Texas, House Bill 1643 to ban drone flights over feedstock.

Critical infrastructure is a term to become familiar with. Texas House Bill 1643 has been sent to Gov. Gregg Abbot and he is expected to sign it, and for it to take effect in September.

On the face of it Critical Infrastructure sounds like it should be big stuff like nuclear power stations and hospitals. It is, it is also less critical things like feed lots.

If passed from September, flying below 400’over livestock in Texas might result in a class B misdemeanor, punishable by up to 180 days in jail.

Feed lots were added to the Texas critical infrastructure list because of a fear of bio attack by drone! Manned helicopters and aircraft are not censured in any way.

To me this seems like a polluters charter and method to stop investigation of those suspected of poor animal husbandry and hygiene.

Texas has form when it comes to being light on polluters. In 2011 an anonymous operator sent sUAS News some images of blood in the Cedar Creek, Dallas.

 I was looking at images after the flight that showed a blood red creek and was thinking, could this really be what I think it is?  Can you really do that, surely not? 

Whatever it is, it was flat out gross.  Then comes the question of who do I report this to that can find out what it is and where it is coming from. 

The story became our most successful of 2011 it traveled the world. A drone feel good story (although the platform was simple RC AP platform). It underlined the value in low cost environmental imaging.

The owners of the meat factory got off on a technicality, Carl and Rusty Ondrusek, executives at Columbia Packing faced 18 charges a Dallas County grand jury charged Columbia Packing and the two men with pollution and evidence-tampering, with $1.5 million in fines and prison time. When it came down to it they got off because investigators trespassed when gathering evidence.

Texas quickly moved to stop this sort of citizen expose happening, in 2013 the Texas Privacy Act was passed. The law includes guidelines for criminal and civil punishments: a Class C misdemeanor “if the person uses an unmanned aircraft to capture an image of an individual or privately owned real property in this state with the intent to conduct surveillance.”

In the civil action section,  “an owner or tenant of privately owned real property located in this state” can bring legal action against a person who captured an image of the property, owner or tenant. Penalties start at $5,000 for capturing an image, $10,000 for the display or distribution of any images and recovery of “actual damages” if the drone operator “distributes the image with malice.”

To me, house Bill 1643 builds on the 2013 Privacy Act and feels like a restriction of the freedom of the press.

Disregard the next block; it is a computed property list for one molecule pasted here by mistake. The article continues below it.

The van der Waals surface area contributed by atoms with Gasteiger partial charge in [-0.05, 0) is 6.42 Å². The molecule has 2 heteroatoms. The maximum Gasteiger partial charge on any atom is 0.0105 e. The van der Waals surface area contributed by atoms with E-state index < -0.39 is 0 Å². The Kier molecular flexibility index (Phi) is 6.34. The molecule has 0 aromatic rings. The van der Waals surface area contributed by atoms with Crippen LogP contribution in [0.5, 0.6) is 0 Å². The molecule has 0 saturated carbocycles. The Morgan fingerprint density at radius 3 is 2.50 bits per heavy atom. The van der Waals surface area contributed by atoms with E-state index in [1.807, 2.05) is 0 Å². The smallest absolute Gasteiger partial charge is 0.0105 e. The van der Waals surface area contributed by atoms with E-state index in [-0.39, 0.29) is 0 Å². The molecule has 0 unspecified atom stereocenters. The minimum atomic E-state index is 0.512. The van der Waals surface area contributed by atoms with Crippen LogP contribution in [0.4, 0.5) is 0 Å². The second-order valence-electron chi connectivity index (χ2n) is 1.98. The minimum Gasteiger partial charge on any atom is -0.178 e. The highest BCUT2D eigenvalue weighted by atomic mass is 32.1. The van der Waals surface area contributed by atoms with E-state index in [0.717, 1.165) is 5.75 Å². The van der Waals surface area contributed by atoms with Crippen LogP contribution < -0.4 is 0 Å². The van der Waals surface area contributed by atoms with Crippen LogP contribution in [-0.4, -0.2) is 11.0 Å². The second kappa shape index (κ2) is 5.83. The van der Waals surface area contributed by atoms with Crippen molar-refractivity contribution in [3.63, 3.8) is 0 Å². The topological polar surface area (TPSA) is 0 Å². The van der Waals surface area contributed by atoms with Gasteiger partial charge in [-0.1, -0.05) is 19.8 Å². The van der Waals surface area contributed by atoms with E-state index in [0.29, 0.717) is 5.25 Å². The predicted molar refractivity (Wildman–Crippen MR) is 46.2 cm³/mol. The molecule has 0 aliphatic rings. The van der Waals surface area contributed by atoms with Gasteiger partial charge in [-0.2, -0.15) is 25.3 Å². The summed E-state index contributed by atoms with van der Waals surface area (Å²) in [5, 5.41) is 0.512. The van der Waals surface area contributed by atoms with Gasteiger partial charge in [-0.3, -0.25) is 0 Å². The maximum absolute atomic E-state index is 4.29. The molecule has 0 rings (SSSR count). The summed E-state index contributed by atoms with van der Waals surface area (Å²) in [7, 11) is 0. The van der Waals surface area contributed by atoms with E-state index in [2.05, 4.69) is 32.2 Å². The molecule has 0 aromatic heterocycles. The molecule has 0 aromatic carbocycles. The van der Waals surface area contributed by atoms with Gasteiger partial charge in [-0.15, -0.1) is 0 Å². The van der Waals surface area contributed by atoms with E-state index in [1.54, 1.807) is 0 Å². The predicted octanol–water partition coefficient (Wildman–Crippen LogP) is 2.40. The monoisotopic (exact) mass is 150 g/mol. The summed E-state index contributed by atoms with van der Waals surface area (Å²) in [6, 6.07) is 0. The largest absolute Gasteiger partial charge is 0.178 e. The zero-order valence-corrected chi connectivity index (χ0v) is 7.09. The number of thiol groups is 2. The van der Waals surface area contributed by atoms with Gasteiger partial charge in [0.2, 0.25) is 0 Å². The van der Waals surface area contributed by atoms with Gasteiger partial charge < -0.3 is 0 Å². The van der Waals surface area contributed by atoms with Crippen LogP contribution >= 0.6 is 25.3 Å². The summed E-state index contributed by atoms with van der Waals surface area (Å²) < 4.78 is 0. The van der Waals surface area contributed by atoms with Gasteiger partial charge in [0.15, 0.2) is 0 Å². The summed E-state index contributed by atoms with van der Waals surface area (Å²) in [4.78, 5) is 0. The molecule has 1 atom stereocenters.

Parking pollution for a moment, another consideration for those making inspections of critical infrastructure is what data is gathered and by whom. Is the manufacturer of your platform with your permission sending information out of the USA? Who owns the data you have shared?

As I said at the top, time to get familiar with your equipment and what exactly is defined as critical infrastructure.

Part 107 operators beware, you might inadvertently fly over critical infrastructure that you were unaware of.

The critical infrastructure list from House Bill 1643

“Critical infrastructure facility” means: one of the following, if completely enclosed by a fence or other physical barrier that is obviously designed to exclude intruders, or if clearly marked with a sign or signs that are posted on the property, are reasonably likely to come to the attention of intruders, and indicate that entry is forbidden:

(i) A petroleum or alumina refinery;
(ii) An electrical power generating facility, substation, switching station, or electrical control center;
(iii) A chemical, polymer, or rubber manufacturing facility;
(iv) A water intake structure, water treatment facility, wastewater treatment plant, or pump station;
(v) A natural gas compressor station;
(vi) A liquid natural gas terminal or storage facility;
(vii) A telecommunications central switching office or any structure used as part of a system to provide wired or wireless telecommunications services;
(viii) A port, railroad switching yard, trucking terminal, or other freight transportation facility;
(ix) A gas processing plant, including a plant used in the processing, treatment, or fractionation of natural gas;
(x) A transmission facility used by a federally licensed radio or television station;
(xi) A steelmaking facility that uses an electric arc furnace to make steel; [or]
(xii) A dam that is classified as a high hazard by the Texas Commission on Environmental Quality; or
(xiii) A concentrated animal feeding operation, as defined by Section 26.048, Water Code; or
(B) if enclosed by a fence or other physical barrier obviously designed to exclude intruders:
(i) Any portion of an aboveground oil, gas,or chemical pipeline;
(ii) An oil or gas drilling site;
(iii) A group of tanks used to store crude oil, such as a tank battery;
(iv) Aan oil, gas, or chemical production
facility;
(v) An oil or gas wellhead; or
(vi) Aany oil and gas facility that has an active flare [that is enclosed by a fence or other physical barrier that is obviously designed to exclude intruders].